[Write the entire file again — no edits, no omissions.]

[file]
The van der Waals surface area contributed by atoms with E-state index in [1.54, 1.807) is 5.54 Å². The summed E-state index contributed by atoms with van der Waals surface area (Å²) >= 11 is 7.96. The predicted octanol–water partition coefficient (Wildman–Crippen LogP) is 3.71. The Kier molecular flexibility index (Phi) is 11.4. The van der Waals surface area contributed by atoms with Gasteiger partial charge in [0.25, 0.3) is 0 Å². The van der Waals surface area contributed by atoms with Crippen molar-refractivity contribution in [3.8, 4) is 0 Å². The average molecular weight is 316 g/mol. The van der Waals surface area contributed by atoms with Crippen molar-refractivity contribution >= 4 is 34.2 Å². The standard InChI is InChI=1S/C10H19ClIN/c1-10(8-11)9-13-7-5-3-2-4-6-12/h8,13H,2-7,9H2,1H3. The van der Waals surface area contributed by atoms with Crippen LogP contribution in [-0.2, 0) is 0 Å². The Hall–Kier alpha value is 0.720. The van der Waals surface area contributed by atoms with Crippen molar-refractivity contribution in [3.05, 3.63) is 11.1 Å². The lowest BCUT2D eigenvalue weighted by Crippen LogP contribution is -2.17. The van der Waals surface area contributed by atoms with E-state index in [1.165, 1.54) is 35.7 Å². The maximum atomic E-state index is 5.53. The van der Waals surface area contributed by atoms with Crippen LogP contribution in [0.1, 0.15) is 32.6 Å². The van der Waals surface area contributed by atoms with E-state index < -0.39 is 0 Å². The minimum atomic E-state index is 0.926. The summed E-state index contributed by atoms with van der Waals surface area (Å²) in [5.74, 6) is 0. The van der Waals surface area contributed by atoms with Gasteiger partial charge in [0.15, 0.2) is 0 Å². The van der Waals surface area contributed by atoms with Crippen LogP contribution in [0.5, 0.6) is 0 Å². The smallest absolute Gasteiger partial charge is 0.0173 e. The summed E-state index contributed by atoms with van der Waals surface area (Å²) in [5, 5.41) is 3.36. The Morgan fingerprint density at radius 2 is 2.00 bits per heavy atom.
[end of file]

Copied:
The van der Waals surface area contributed by atoms with E-state index in [1.54, 1.807) is 5.54 Å². The summed E-state index contributed by atoms with van der Waals surface area (Å²) >= 11 is 7.96. The predicted octanol–water partition coefficient (Wildman–Crippen LogP) is 3.71. The Kier molecular flexibility index (Phi) is 11.4. The van der Waals surface area contributed by atoms with Gasteiger partial charge in [0.25, 0.3) is 0 Å². The van der Waals surface area contributed by atoms with Crippen molar-refractivity contribution in [3.8, 4) is 0 Å². The average molecular weight is 316 g/mol. The van der Waals surface area contributed by atoms with Crippen molar-refractivity contribution >= 4 is 34.2 Å². The standard InChI is InChI=1S/C10H19ClIN/c1-10(8-11)9-13-7-5-3-2-4-6-12/h8,13H,2-7,9H2,1H3. The van der Waals surface area contributed by atoms with Crippen LogP contribution in [-0.2, 0) is 0 Å². The Hall–Kier alpha value is 0.720. The van der Waals surface area contributed by atoms with Crippen molar-refractivity contribution in [3.05, 3.63) is 11.1 Å². The lowest BCUT2D eigenvalue weighted by Crippen LogP contribution is -2.17. The van der Waals surface area contributed by atoms with E-state index in [1.165, 1.54) is 35.7 Å². The maximum atomic E-state index is 5.53. The van der Waals surface area contributed by atoms with Crippen LogP contribution in [0.1, 0.15) is 32.6 Å². The van der Waals surface area contributed by atoms with E-state index < -0.39 is 0 Å². The minimum atomic E-state index is 0.926. The summed E-state index contributed by atoms with van der Waals surface area (Å²) in [5.74, 6) is 0. The van der Waals surface area contributed by atoms with Gasteiger partial charge in [0.15, 0.2) is 0 Å². The van der Waals surface area contributed by atoms with Crippen LogP contribution in [0.5, 0.6) is 0 Å². The smallest absolute Gasteiger partial charge is 0.0173 e. The summed E-state index contributed by atoms with van der Waals surface area (Å²) in [5, 5.41) is 3.36. The Morgan fingerprint density at radius 2 is 2.00 bits per heavy atom.